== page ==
During the hearing, the ALJ presented the vocational expert with a hypothetical scenario. Specifically, the ALJ asked the vocational expert to consider a hypothetical claimant of Walther's age, education, and past work, who was “capable of work at a range of light, ” which the ALJ defined as having the lifting requirements for “light” level exertional work, standing for two hours, walking for two hours, and sitting for four hours during the eight-hour work day. The ALJ also limited the claimant to never climbing ramps, stairs, ladders, ropes, or scaffold, and only occasionally balancing, stooping, kneeling, crouching, and crawling. The claimant was further limited to frequent use of upper extremities for handling, fingering, and feeling, and frequent use of lower extremities to operate foot controls. The ALJ restricted the hypothetical claimant from exposure to hazards such as unprotected heights and dangerous machinery; to only occasional exposure to atmospheric conditions, including fumes and odors; to only occasional exposure to humidity and wetness; and to only “moderate” noise levels, as classified in the Selective Characteristics of Occupations Defined.[2] Finally, the ALJ limited the claimant to simple, routine tasks, in a stress-free work environment, which the ALJ defined as requiring only occasional work place changes with only occasional contact with supervisors, co-workers, and the general public. (Tr. 80).

         Based on this list of limitations, the vocational expert opined that the hypothetical claimant could not perform Walther's past jobs, but there was still other work available in the national economy. The vocational expert testified that the hypothetical claimant could perform jobs such as document preparer, press clippings cutter and paster, and tube operator. The vocational expert stated all three jobs had a sedentary exertional level. When asked by the ALJ if her testimony was consistent with the DOT, the vocational expert answered “yes.” (Tr. 80-81).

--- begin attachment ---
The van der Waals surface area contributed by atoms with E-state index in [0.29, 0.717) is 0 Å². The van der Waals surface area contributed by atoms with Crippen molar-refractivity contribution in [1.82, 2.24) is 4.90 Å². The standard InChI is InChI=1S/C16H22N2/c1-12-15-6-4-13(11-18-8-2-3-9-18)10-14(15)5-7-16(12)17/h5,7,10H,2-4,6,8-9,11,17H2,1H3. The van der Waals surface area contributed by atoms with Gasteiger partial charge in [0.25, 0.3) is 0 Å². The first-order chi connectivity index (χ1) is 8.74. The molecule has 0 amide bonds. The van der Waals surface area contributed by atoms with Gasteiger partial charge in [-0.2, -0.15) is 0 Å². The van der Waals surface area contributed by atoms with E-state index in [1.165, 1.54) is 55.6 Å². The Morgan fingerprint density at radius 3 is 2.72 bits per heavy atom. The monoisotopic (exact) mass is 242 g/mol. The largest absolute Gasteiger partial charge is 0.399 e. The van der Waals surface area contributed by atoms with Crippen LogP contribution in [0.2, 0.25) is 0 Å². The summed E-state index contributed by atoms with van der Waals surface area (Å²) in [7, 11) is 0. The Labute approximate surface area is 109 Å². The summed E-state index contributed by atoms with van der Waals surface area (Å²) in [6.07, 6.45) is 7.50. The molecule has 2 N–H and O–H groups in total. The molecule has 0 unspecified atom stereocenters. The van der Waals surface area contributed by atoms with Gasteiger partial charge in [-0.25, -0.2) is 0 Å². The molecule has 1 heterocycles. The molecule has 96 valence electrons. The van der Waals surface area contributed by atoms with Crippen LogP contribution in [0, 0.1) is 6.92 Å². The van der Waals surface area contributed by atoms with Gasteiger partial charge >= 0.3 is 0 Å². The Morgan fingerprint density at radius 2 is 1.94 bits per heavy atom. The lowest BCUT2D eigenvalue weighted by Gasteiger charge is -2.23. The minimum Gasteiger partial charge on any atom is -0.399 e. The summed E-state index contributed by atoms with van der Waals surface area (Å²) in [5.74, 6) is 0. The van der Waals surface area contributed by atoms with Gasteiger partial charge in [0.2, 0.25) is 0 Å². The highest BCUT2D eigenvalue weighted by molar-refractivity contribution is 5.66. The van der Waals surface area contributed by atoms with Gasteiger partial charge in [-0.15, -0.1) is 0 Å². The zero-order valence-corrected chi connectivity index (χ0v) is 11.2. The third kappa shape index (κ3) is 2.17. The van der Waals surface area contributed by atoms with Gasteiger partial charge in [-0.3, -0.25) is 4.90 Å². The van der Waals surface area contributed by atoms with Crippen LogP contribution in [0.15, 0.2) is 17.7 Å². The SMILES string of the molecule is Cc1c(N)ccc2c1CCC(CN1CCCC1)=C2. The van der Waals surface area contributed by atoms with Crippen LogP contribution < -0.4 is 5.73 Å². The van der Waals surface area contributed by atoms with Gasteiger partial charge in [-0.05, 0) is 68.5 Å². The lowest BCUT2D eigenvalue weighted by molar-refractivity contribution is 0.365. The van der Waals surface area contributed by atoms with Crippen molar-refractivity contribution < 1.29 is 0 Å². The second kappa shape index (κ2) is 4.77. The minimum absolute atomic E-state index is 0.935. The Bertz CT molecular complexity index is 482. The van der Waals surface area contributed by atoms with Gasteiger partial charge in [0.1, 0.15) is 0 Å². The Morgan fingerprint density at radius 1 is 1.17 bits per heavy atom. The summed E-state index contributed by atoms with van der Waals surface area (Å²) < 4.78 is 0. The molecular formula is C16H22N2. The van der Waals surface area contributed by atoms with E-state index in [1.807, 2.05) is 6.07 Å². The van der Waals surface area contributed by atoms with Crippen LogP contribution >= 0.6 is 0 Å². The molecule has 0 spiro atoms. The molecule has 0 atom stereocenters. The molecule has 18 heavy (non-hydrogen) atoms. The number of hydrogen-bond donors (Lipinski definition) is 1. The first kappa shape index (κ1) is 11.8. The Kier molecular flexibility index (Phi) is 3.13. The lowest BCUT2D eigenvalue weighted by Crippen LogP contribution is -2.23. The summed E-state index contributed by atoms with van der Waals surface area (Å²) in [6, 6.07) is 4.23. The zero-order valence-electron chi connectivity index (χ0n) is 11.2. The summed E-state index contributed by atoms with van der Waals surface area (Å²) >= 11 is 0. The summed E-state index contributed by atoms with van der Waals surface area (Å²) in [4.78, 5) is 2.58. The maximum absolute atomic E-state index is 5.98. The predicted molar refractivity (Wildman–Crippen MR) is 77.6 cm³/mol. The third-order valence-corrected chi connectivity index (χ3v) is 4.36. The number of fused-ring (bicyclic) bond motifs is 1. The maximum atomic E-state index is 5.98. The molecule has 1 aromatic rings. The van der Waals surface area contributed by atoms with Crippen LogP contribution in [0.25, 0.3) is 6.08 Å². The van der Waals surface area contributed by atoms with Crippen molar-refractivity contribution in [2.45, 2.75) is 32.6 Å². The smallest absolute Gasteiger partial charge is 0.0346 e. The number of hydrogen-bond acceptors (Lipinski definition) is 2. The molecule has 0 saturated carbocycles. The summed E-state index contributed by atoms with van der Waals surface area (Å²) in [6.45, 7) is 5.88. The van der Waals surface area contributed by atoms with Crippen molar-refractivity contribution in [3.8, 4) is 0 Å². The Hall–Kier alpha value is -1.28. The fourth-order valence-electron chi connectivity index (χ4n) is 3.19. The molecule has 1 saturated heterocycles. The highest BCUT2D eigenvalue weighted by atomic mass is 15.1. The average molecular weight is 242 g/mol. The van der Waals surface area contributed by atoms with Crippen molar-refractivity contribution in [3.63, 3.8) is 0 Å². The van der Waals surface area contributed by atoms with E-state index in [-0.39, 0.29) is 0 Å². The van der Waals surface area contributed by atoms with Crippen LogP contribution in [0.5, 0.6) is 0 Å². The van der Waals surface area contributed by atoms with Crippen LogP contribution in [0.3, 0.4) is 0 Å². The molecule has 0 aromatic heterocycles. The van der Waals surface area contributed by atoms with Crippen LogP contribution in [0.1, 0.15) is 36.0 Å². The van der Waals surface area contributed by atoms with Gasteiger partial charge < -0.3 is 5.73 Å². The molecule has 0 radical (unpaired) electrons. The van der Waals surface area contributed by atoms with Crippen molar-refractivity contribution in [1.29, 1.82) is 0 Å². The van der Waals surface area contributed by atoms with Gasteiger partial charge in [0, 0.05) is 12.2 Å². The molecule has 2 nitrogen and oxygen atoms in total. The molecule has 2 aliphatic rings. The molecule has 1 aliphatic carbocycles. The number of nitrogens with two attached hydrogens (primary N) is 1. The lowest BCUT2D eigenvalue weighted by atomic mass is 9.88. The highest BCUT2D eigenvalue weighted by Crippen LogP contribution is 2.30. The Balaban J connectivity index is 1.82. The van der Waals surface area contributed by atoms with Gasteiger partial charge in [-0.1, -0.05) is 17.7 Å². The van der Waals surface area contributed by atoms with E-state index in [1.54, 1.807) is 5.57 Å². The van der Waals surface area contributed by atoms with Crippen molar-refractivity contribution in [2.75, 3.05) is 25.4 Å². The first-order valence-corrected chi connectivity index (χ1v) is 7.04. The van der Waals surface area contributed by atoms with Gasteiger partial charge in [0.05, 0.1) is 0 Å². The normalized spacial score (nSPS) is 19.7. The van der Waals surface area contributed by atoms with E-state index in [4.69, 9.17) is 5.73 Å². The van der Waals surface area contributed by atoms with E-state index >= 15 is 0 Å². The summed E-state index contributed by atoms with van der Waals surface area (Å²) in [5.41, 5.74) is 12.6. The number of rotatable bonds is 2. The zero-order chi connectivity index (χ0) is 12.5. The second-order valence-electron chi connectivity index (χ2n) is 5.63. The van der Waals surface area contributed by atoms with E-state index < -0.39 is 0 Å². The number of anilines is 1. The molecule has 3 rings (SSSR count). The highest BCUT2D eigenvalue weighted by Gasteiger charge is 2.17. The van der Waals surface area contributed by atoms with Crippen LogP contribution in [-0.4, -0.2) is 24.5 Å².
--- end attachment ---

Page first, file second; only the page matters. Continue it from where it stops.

Decision of the ALJ

         In a decision dated August 24, 2015, the ALJ found that Walther was insured through June 30, 2016. The ALJ determined Walther had not engaged in substantial gainful activity since January 1, 2013, the alleged onset date. The ALJ concluded that Walther had severe impairments including degenerative disc disease, fibromyalgia, migraines, affective mood disorder, and anxiety disorder.

         However, the ALJ determined Walther did not have an impairment or combination of impairments that met or medically equaled the severity of a listed impairment in 20 C.F.R. Part 404, Subpart P, Appendix 1. (Tr. 22-24).

         After considering the entire record, the ALJ determined Walther had the residual functional capacity (RFC) to perform sedentary[3] work, as defined in 20 CFR 404.1567(a) with the following limitations:

The claimant [Walther] is able to stand for 2 hours, walk for 2 hours, and sit for 4 hours; the claimant can never climb ramps and stairs, ladders, ropes or scaffolds; the claimant can occasionally balance, stoop, kneel, crouch and crawl; the claimant can frequently use her upper extremities for handling, fingering, and feeling; the claimant can frequently use her lower extremities to operate foot controls; the claimant can have no exposure to hazards such as unprotected heights and dangerous machinery; the claimant can have occasional exposure to atmospheric conditions, humidity, wetness, etc.; the claimant will need to work in an environment where the noise would be classified as moderate in Selected Characteristics of Occupations companion to the Dictionary of Occupational Titles; the claimant is capable of performing ...